10 Tips for Growing a Wide Global Audience of Readers


It’s one thing to decide to self-publish “wide” across retail and library platforms, versus being exclusive to a single retailer. It’s quite another to adopt a mindset that can help you grow a larger base of readers.

Pushing the right buttons to launch your book onto these platforms is only one step of the process. If you want to succeed in growing your sales and finding new readers globally, then you must not only embrace a more inclusive mindset, but you need to take definitive action to benefit from the many streams of income available to you.

Below are 10 tips to help you grow your global readership, including strategies that work for each platform and pitfalls to avoid.

Tip #1: Put in the time, love, and tenderness

One of the most fundamental things you can do to grow a global reader base is to recognize the value of nurturing something over time. Patience and persistence are among the most powerful traits when it comes to long-term author success. It usually takes multiple exposures of seeing an appealing book to turn a browser into a reader and a reader into a fan.

This takes time. Often much more time than the typical 90-day “tour of duty” in KDP Select, Amazon’s exclusivity program. It can take upwards of nine to 18 months for an author to gain traction on the average retail platform. So, an author who tries publishing wide beyond Amazon, hoping to see results within the first 90 days (the exclusivity period of KDP Select), will most often pull down their books before giving them a fighting chance.

But every time you unpublish a book from a platform, it not only resets that book to absolute zero — in terms of both ranking and the hidden algorithms retailers rely upon to present Also Bought items to new readers — but it disappoints customers. Think of a customer who downloaded your book on this platform but doesn’t start reading, or doesn’t finish that book until months or even years later. Imagine them loving your book and looking for the other books you mention in your end matter, only to find there’s nothing else for them on that retailer. That potential for a longer-term relationship with that reader was cut short.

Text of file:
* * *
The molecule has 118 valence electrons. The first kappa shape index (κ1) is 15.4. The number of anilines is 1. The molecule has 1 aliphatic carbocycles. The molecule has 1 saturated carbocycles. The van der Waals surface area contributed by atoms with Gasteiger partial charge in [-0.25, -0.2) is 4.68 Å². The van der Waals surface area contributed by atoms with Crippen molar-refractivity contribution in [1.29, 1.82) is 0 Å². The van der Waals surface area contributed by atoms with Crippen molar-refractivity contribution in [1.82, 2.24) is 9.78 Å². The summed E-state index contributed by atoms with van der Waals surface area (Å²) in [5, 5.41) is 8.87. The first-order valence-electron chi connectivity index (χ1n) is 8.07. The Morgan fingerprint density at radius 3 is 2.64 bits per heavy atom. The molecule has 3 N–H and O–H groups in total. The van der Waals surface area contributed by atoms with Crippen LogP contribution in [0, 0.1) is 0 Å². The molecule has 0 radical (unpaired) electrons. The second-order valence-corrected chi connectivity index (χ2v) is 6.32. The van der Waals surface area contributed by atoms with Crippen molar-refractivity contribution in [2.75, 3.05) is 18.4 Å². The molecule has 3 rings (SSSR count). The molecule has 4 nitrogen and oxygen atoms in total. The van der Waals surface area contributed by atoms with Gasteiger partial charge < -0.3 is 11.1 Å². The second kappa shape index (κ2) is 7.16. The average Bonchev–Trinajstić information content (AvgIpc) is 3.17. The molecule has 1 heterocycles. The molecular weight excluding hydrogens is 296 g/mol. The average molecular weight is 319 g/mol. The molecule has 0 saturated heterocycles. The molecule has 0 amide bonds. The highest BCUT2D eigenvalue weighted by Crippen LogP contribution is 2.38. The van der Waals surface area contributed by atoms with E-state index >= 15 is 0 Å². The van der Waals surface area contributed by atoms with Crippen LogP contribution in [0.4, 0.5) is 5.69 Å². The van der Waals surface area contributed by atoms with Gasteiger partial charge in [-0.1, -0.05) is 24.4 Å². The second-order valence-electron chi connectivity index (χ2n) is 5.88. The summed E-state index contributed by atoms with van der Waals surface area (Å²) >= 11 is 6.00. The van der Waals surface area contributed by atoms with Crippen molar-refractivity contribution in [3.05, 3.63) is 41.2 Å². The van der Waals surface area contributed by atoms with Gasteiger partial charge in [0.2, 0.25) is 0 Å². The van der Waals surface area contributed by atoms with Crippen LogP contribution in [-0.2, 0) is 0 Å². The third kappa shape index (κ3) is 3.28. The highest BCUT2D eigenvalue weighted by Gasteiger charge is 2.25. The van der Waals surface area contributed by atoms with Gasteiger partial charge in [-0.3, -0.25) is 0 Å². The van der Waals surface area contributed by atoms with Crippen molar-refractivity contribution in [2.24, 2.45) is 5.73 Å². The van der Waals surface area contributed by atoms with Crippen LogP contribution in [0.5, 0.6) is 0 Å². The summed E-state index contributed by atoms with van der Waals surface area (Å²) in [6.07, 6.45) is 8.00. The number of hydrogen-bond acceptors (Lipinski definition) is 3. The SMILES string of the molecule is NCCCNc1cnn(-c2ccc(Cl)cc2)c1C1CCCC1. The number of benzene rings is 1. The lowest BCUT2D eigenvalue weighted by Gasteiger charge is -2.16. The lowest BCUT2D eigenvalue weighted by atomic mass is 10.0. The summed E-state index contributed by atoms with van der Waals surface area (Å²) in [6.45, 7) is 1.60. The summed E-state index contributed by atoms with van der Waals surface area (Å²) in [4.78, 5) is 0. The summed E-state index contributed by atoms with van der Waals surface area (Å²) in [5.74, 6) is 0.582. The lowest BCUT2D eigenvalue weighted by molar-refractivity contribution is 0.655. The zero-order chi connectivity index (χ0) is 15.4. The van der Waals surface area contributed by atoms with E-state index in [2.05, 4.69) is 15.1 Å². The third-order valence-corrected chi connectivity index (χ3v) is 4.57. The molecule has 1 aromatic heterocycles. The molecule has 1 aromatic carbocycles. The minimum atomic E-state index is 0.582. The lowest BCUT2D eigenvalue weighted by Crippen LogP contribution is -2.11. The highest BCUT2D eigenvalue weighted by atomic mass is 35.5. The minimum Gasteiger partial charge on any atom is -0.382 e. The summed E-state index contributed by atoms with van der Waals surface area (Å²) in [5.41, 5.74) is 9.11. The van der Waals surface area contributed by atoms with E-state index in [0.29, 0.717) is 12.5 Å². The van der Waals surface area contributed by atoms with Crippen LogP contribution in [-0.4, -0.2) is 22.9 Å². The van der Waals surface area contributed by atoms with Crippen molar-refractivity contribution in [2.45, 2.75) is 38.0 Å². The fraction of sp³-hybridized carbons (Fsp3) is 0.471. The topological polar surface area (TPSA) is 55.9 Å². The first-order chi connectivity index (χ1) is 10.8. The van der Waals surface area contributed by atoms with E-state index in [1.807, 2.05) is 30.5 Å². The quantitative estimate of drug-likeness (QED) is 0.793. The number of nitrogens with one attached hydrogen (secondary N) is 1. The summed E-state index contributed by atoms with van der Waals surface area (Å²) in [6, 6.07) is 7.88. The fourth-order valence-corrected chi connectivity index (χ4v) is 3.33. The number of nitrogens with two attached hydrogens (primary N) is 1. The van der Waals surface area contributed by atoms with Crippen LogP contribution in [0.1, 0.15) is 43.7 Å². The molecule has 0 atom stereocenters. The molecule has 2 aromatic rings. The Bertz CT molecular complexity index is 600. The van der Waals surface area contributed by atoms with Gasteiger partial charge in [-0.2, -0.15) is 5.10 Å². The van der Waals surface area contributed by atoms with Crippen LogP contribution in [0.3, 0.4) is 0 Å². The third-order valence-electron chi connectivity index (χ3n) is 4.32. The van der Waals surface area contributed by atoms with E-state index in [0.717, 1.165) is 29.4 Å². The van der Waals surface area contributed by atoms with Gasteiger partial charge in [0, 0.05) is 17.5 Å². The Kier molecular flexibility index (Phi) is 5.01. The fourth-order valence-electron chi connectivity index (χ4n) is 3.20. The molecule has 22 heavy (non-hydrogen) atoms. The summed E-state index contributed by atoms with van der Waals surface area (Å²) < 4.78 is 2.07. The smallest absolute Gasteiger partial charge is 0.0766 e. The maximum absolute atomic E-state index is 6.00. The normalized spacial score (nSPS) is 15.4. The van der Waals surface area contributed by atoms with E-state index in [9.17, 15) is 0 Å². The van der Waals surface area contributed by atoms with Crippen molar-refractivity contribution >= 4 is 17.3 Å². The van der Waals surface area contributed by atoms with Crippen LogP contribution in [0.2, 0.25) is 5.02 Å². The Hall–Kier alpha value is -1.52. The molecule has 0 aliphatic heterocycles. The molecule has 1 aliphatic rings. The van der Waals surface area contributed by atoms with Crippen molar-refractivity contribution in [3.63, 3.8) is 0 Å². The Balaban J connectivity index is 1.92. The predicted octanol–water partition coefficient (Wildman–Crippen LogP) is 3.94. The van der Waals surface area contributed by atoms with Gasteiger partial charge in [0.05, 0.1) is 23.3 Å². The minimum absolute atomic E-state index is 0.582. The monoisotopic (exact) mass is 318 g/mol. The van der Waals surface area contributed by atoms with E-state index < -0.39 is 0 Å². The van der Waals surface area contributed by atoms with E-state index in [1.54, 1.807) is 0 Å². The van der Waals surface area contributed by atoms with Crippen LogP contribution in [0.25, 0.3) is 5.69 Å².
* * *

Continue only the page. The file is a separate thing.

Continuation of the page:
Tip #2: Share broadly and inclusively

Be inclusive in your sharing and promotions — whether that’s in your end matter, on social media, in your author newsletter, or even on your author website.

Yes, Amazon is the world’s largest bookstore and is dominant in the US and UK. It’s easy to share a link to your book listed there and assume that’s where everyone shops. But Amazon is only available in about 50 of the 195 countries in the world. A customer in one of those 145 other countries can’t buy your book on Amazon. But they might be able to purchase it on Kobo, Apple Books, or Google Play.

An interested reader could be the owner of a Nook ereader who only reads ebooks purchased at Barnes & Noble. Maybe they only own a Kobo ereader. Or a Tolino ereader in Germany, or a Vivlio-branded ereader in France.

This is why leveraging a universal book link, inclusive of multiple retail and library platforms, is important. There are paid and free options available, including Books2Read (powered by Draft2Digital)Booklinker1Link, and StoryOrigin. These tools also often automatically incorporate geo-targeting. This means that if someone in the US clicks the link, they go to that store in the US. The same rules apply wherever. This gets the potential buyer more quickly to their preferred platform in their own country.

A single universal link for your book can also save you time when adding retailer links to your website. It removes the need to create several dozen buttons or brand icons linking to the many different global storefronts. And it can lead to a much cleaner look and design, thus less overwhelming for a potential reader.

Tip #3: Be inclusive and accessible in format and availability

In the same way that not all readers use the same platform, don’t forget that people also have their own preferred methods for reading. Some read only print. Others read only digital. Still others might prefer audio. In addition, some readers might do most of their discovering of new titles on a platform with a solid search engine like Amazon, but then go seek out those books at their local library. Perhaps they can’t afford to buy as many books as they’d like to consume.

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